Where’s the scrutiny?

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Where’s the scrutiny?

 Kim Gi-pyo, presidential secretary for anti-corruption, resigned amid allegation of real estate speculation. The Blue House claimed the president accepted the resignation, although the property purchase had not been made for speculative purposes. But records of Kim’s land and property ownership across Seoul and the capital region suggest otherwise. The investment tactics came from an expert on real estate instead of a government employee. The office Kim was appointed for was created to prevent real estate speculation and corruption of government employees. The fact that he has become embroiled in the allegation makes him unfit for the title.

Moon Jae-in’s presidential office that has been waging a so-called war on speculation has been repeatedly associated with suspicions of speculation and two-faced activities on property ownership. A former presidential spokesman had used his title to get bank loan of 1 billion won ($885,000) to buy a 2.5-billion-won building in an area designated for redevelopment and a senior presidential secretary resigned himself by refusing to yield his extra expensive apartment in Seoul. The latest secretary has been accused of borrowing 5 billion won for asset investment. When he came into office in late March, the government had been grappled with the scandal of Korea Land and Housing Corp.’s employees engaging with inside information.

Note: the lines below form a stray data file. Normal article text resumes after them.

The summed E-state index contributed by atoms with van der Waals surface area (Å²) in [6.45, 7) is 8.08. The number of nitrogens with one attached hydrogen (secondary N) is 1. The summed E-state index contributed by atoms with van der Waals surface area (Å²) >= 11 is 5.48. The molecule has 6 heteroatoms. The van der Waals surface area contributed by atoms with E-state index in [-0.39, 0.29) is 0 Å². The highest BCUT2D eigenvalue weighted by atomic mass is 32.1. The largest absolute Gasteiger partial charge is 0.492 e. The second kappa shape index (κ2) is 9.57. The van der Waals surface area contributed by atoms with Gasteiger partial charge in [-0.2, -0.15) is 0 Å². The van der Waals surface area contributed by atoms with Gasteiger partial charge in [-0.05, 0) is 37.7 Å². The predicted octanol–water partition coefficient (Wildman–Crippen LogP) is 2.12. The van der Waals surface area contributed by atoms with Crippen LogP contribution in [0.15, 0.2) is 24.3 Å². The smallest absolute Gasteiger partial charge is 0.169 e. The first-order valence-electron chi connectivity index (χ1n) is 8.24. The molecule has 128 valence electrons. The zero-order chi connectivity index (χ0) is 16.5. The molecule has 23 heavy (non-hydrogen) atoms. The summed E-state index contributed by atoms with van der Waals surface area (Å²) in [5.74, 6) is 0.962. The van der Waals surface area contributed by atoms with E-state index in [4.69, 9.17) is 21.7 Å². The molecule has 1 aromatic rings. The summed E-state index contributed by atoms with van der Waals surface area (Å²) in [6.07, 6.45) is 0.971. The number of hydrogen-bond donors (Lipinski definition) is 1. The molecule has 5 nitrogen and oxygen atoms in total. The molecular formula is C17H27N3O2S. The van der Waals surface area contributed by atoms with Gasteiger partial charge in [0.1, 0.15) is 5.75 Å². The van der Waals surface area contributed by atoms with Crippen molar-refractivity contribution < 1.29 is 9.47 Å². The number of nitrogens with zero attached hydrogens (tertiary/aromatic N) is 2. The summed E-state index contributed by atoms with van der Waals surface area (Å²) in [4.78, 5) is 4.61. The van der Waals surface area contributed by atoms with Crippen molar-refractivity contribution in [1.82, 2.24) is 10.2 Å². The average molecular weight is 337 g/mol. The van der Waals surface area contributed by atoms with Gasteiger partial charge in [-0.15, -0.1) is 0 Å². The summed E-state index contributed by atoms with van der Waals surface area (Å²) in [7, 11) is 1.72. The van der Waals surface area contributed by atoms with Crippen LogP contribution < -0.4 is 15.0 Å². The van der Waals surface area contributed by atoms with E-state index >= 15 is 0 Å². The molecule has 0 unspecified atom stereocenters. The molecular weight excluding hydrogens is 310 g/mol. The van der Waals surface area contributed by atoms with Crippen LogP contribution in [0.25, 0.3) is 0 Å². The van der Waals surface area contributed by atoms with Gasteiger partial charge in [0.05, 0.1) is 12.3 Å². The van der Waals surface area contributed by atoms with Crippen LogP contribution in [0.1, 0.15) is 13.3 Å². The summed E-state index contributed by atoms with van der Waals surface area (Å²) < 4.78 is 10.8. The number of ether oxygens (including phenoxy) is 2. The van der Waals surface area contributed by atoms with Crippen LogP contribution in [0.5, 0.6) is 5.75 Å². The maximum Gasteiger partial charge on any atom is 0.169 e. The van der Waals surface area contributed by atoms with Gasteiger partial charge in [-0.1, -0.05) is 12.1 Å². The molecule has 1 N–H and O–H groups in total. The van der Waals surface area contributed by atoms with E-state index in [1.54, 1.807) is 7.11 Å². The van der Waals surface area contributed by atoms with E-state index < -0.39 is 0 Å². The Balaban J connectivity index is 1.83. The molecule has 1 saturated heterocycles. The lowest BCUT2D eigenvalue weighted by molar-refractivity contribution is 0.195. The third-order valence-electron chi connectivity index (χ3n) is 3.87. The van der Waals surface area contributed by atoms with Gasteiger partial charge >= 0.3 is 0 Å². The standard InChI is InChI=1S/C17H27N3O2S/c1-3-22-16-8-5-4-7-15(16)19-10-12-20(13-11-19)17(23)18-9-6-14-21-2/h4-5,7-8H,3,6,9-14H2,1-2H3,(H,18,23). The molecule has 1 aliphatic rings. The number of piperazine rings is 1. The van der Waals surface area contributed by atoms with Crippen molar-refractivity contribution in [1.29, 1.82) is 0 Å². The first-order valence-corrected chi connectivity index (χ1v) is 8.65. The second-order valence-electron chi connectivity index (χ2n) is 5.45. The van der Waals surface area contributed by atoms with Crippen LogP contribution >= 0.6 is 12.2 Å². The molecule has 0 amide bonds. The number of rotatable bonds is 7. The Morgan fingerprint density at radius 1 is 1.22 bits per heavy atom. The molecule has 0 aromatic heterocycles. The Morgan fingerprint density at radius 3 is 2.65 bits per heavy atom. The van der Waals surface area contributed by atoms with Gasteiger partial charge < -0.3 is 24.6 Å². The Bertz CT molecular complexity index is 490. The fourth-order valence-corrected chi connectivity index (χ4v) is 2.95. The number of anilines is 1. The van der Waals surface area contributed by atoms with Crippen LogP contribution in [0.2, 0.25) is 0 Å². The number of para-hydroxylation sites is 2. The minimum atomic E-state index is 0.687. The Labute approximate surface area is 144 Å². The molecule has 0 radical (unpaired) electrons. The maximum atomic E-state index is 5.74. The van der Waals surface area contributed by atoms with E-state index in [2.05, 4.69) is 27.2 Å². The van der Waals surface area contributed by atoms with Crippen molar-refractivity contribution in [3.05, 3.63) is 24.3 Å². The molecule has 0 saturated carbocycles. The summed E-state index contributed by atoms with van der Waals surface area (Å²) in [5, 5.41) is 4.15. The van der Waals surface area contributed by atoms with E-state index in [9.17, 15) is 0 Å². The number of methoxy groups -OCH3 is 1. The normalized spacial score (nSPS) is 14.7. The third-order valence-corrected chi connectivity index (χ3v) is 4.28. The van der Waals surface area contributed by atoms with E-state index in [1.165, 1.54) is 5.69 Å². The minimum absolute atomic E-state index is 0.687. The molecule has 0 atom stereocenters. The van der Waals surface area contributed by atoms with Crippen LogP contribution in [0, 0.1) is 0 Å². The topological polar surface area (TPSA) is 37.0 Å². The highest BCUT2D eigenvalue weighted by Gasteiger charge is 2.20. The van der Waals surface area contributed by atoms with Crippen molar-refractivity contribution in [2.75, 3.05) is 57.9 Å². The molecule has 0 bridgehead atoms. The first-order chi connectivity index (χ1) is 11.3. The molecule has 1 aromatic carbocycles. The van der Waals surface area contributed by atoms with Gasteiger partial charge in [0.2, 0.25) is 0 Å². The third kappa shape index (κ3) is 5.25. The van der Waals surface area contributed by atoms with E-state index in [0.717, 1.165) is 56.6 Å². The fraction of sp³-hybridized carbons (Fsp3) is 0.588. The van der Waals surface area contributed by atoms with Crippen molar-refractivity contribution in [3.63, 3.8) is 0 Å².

Upon making an appointment, the Blue House assured that each figure had been cleared of such activities. The staff most likely saw Kim’s real estate records. So, they could have overlooked it, or, worse, did not find any problem.

President Moon Jae-in apologized for hurting people with repeated speculative activities of public employees. He vowed strict oversight. But the Blue House had neglected to examine a figure with 9 billion won worth of real estate assets before placing him in a position to watch over corruption of government employees.

When it came under attack, the Blue House said the screening process cannot be perfect. That does not explain how it had been kept in the dark until media raised the suspicion. It must clarify whether it had known of the affair or missed it during a deficient screening process.

Where the fault lies must be identified to fix the screening system. The government has turned a deaf ear whenever its appointment system caused controversy. It is why the flops continue. The Blue House must come up with a fundamental solution.
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